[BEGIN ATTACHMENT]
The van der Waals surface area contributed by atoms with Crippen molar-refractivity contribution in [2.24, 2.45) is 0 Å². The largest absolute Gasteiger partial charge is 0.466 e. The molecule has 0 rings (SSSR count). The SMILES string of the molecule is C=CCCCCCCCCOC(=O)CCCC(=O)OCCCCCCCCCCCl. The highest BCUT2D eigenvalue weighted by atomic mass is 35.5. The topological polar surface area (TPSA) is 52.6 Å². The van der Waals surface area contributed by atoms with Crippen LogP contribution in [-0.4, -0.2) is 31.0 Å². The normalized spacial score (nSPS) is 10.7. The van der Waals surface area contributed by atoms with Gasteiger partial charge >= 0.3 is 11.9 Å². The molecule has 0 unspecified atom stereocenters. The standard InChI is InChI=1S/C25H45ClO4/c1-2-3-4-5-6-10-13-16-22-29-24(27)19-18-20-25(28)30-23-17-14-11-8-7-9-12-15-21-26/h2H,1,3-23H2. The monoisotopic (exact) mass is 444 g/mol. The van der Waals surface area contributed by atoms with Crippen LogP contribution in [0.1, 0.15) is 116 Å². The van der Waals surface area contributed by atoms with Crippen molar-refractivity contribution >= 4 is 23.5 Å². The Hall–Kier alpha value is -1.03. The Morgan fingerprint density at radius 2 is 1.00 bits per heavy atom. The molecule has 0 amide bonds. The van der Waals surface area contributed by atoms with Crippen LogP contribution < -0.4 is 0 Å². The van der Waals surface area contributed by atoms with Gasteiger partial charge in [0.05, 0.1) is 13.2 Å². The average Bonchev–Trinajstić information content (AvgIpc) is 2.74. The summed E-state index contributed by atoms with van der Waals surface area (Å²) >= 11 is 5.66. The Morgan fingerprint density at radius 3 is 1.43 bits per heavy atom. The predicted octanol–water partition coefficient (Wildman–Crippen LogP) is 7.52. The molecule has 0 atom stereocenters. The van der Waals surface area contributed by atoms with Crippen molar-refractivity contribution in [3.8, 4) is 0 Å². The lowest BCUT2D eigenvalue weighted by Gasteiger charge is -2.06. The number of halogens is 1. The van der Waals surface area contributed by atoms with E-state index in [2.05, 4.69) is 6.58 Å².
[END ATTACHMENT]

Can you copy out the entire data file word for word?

The van der Waals surface area contributed by atoms with Crippen molar-refractivity contribution in [2.24, 2.45) is 0 Å². The largest absolute Gasteiger partial charge is 0.466 e. The molecule has 0 rings (SSSR count). The SMILES string of the molecule is C=CCCCCCCCCOC(=O)CCCC(=O)OCCCCCCCCCCCl. The highest BCUT2D eigenvalue weighted by atomic mass is 35.5. The topological polar surface area (TPSA) is 52.6 Å². The van der Waals surface area contributed by atoms with Crippen LogP contribution in [-0.4, -0.2) is 31.0 Å². The normalized spacial score (nSPS) is 10.7. The van der Waals surface area contributed by atoms with Gasteiger partial charge >= 0.3 is 11.9 Å². The molecule has 0 unspecified atom stereocenters. The standard InChI is InChI=1S/C25H45ClO4/c1-2-3-4-5-6-10-13-16-22-29-24(27)19-18-20-25(28)30-23-17-14-11-8-7-9-12-15-21-26/h2H,1,3-23H2. The monoisotopic (exact) mass is 444 g/mol. The van der Waals surface area contributed by atoms with Crippen LogP contribution in [0.1, 0.15) is 116 Å². The van der Waals surface area contributed by atoms with Crippen molar-refractivity contribution >= 4 is 23.5 Å². The Hall–Kier alpha value is -1.03. The Morgan fingerprint density at radius 2 is 1.00 bits per heavy atom. The molecule has 0 amide bonds. The van der Waals surface area contributed by atoms with Crippen LogP contribution < -0.4 is 0 Å². The van der Waals surface area contributed by atoms with Gasteiger partial charge in [0.05, 0.1) is 13.2 Å². The average Bonchev–Trinajstić information content (AvgIpc) is 2.74. The summed E-state index contributed by atoms with van der Waals surface area (Å²) >= 11 is 5.66. The Morgan fingerprint density at radius 3 is 1.43 bits per heavy atom. The predicted octanol–water partition coefficient (Wildman–Crippen LogP) is 7.52. The molecule has 0 atom stereocenters. The van der Waals surface area contributed by atoms with Crippen molar-refractivity contribution in [3.8, 4) is 0 Å². The lowest BCUT2D eigenvalue weighted by Gasteiger charge is -2.06. The number of halogens is 1. The van der Waals surface area contributed by atoms with E-state index in [2.05, 4.69) is 6.58 Å².